Romans 5:12-15 Therefore, just as sin entered the world through one man, and death through sin, in this way death spread to all people, because all sinned. 13 In fact, sin was in the world before the law, but sin is not charged to a person’s account when there is no law. 14 Nevertheless, death reigned from Adam to Moses, even over those who did not sin in the likeness of Adam’s transgression. He is a type of the Coming One.
15 But the gift is not like the trespass. For if by the one man’s trespass the many died, how much more have the grace of God and the gift which comes through the grace of the one man Jesus Christ overflowed to the many. (CSB)
“They came to a place called Golgotha (which means ‘the place of the skull’)” (Matthew 27:33; Mark 15:22; Luke 23:33). Golgotha was just outside the city gates of Jerusalem (John 19:20), so there would have been plenty of people walking by and gawking at the sight of crucifixions on that bloody hill. “Golgotha” is Aramaic for “skull.”
We often interchange the name “Golgotha” for “Mt. Calvary” – and rightly so. “Calvary” means “skull” in Latin. Both terms are literally translated as “Skull Place” or “Place of the Skull.”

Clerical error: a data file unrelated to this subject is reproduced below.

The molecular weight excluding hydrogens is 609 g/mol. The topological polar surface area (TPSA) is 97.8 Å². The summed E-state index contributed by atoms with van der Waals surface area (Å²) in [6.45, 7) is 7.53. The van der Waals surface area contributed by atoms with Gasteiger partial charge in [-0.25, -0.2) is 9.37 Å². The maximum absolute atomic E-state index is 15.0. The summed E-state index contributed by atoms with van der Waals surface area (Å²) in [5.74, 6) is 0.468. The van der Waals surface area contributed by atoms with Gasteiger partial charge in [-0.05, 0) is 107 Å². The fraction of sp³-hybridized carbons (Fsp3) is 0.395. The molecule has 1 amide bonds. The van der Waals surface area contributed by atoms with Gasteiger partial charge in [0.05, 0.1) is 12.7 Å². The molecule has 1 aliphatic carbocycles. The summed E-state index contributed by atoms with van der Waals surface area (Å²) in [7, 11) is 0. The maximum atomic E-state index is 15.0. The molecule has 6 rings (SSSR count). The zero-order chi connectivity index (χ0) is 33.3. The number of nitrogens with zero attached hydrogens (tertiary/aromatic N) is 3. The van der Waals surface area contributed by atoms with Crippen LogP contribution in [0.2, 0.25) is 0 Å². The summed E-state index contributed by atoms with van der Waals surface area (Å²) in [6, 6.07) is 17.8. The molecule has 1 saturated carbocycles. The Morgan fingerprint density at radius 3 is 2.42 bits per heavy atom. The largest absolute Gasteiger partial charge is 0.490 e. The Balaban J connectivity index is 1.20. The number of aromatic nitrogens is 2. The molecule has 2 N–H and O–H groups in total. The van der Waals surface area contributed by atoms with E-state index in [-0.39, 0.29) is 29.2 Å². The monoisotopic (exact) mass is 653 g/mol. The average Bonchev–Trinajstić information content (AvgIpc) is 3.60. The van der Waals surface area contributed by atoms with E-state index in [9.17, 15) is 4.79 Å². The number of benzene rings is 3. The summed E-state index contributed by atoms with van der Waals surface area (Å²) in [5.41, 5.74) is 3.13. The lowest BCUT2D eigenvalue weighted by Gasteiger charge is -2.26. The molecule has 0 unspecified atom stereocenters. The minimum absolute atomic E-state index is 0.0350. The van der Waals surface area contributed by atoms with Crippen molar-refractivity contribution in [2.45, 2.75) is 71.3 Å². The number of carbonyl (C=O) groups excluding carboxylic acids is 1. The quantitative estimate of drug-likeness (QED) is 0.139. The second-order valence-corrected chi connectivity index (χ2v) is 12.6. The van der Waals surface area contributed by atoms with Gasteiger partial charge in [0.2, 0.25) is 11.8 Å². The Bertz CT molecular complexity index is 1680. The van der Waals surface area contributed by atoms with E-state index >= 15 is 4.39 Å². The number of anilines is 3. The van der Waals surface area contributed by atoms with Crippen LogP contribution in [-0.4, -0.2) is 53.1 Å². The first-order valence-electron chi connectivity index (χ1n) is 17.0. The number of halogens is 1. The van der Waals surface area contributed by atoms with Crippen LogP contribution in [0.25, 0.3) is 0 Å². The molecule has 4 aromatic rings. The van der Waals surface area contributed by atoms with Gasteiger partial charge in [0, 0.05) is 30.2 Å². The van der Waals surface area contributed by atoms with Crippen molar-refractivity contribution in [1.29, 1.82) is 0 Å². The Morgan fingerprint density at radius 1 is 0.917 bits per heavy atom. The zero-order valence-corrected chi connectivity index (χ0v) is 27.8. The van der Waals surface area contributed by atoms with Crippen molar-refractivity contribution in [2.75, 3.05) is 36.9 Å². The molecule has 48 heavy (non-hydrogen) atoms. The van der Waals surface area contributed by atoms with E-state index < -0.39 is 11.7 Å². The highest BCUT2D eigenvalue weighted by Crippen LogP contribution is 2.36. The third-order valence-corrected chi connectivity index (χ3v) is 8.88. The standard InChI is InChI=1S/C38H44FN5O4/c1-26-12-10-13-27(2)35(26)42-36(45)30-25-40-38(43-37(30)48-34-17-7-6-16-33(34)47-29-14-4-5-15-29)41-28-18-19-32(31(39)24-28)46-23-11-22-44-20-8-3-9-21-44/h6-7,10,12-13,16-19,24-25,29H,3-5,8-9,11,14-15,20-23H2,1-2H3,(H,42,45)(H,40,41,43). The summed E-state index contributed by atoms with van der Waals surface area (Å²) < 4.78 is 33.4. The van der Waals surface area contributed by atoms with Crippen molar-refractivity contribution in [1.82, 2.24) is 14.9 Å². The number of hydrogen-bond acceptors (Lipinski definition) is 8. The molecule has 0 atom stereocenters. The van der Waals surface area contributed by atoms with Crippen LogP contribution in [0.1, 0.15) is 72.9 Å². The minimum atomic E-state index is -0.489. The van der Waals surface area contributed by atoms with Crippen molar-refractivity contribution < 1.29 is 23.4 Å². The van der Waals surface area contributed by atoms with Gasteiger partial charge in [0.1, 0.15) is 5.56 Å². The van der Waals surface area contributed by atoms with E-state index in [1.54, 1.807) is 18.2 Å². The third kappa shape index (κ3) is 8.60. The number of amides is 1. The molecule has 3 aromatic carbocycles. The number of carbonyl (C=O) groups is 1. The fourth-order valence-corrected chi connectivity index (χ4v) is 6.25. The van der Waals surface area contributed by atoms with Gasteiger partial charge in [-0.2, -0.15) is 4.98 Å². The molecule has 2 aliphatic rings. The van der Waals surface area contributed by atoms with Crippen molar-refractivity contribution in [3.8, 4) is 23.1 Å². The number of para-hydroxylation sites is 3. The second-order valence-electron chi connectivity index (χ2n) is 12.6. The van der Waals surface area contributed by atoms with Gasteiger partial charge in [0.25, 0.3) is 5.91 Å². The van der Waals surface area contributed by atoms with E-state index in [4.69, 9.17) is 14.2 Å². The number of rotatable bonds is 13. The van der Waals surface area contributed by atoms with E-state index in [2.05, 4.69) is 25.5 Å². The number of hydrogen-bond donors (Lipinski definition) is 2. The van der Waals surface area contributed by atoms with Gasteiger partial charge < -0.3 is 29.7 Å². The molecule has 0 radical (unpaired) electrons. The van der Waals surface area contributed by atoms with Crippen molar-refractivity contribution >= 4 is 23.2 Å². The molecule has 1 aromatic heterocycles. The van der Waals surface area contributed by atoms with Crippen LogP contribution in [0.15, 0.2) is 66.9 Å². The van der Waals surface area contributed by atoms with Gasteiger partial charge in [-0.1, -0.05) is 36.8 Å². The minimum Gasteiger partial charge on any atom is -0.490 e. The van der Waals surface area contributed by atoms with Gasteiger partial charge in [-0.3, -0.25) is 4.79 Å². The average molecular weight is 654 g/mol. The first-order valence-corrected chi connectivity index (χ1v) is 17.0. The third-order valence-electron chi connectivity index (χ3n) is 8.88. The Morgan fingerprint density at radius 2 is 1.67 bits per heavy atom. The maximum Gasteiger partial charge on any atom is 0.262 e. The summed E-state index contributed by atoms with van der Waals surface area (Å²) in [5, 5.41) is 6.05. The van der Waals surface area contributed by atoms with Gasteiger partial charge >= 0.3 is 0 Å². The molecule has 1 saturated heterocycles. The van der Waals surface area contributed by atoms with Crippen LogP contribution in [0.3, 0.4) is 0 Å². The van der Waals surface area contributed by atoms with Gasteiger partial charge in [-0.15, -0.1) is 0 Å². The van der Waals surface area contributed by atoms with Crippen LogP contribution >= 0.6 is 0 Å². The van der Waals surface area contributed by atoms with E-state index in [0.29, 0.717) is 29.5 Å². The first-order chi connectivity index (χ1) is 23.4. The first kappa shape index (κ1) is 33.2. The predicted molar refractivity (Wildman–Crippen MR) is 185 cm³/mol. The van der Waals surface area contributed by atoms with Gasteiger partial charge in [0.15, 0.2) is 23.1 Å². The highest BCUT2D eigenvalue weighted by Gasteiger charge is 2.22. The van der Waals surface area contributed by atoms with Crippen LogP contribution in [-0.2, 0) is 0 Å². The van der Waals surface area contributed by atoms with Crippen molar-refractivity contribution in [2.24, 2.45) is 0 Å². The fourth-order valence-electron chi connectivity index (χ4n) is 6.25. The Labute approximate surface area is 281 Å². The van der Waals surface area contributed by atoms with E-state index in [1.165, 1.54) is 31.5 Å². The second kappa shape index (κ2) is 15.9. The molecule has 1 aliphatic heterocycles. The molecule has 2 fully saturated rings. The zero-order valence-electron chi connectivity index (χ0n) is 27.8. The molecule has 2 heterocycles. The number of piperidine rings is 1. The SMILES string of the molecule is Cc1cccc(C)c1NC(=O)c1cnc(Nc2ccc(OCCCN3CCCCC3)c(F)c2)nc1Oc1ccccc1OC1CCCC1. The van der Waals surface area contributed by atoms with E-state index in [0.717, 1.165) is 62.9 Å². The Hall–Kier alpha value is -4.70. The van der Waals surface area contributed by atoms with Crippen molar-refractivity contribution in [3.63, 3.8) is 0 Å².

Perhaps the hill upon which Jesus was crucified was called Golgotha or Calvary – the Place of the Skull – because the face of the hill looked like the face of a skull.
Or, perhaps it was named Skull Place because the hill had been literally littered with skulls from past Roman executions performed there.
However, the Gospel writers may have referred to this hill outside of Jerusalem as the Place of the Skull because Jewish tradition claimed that Adam’s skull was buried there.
There is a late Jewish tradition that Noah’s son, Shem, buried Adam’s skull near Jerusalem. It was then said to be guarded by Melchizadek, the priest-king of Salam (Jerusalem) at the time of Abraham. This tradition was repeated by the early church father, Origen (c. 184-253), that the skull of Adam was buried in the Holy City.
Byzantine icons, Russian icons, and European art often have portrayed a skull at the foot of Jesus’ cross. Or, the skull is buried just underneath the cross. Some, even depict Christ’s cross atop a cave with Christ’s blood running down into the cave and falling upon Adam’s skull inside.